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Lira Galore Accuses Quality Control's Pierre “Pee” Thomas Of Abuse In $15 Million Lawsuit: Report

Quality Control CEO Pierre “Pee” Thomas is accused of being physically abusive in a $15 million lawsuit filed by his ex-fiancée, Lira Galore, who is also the mother of one of his children.

According to TMZ, Galore claims the music executive beat her numerous times throughout her pregnancy, including punching her in the face and head, choking her, and dislocating her finger. Galore also alleges that Pee bought her an SUV to make up for the abuse, and paid her $50,000 not to contact police. He allegedly broke the SUV's window in one violent altercation, and put the vehicle's title back in his name.

Galore, who was previously engaged to Rick Ross, reportedly began dating Pee in 2018. The pair apparently split last December amid reports that the 35-year-old Quality Control honcho got another woman pregnant at the same time as Galore. In multiple posts on her Instagram Story, Galore admitted to being cheated on, although there was no explicit mention of abuse, the 26-year-old model wrote that she was tired of being “bullied & disrespected when I’ve been nothing but nice to you & respected those around you.”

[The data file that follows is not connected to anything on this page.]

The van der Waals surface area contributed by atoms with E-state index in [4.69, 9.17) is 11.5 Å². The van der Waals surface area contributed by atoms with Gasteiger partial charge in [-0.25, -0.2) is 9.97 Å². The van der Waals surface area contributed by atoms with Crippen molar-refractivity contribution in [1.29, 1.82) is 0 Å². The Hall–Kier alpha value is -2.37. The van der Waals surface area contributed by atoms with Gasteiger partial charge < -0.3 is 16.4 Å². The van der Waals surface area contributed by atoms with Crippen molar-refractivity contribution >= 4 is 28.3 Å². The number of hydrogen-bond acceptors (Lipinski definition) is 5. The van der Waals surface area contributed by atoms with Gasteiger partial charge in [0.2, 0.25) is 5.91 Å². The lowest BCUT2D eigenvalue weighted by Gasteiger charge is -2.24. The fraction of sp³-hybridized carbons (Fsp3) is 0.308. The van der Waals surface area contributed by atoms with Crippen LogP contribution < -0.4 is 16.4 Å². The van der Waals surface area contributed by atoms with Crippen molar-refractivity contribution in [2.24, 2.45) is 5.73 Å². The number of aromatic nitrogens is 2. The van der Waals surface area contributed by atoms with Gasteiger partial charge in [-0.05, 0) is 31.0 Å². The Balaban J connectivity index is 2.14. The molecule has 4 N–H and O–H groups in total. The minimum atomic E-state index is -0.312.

The lawsuit reportedly stems from a potential custody battle, after Pee filed for joint custody of their daughter earlier this year. Galore is asking for sole physical custody on grounds that he has allegedly been physically violent, emotionally abusive, and exhibited “irrational and erratic behavior.”

Although Pee has yet to address Galore’s allegations, he posted a photo of their daughter on Instagram on Thursday (Dec. 12) with the caption, “See you soon.”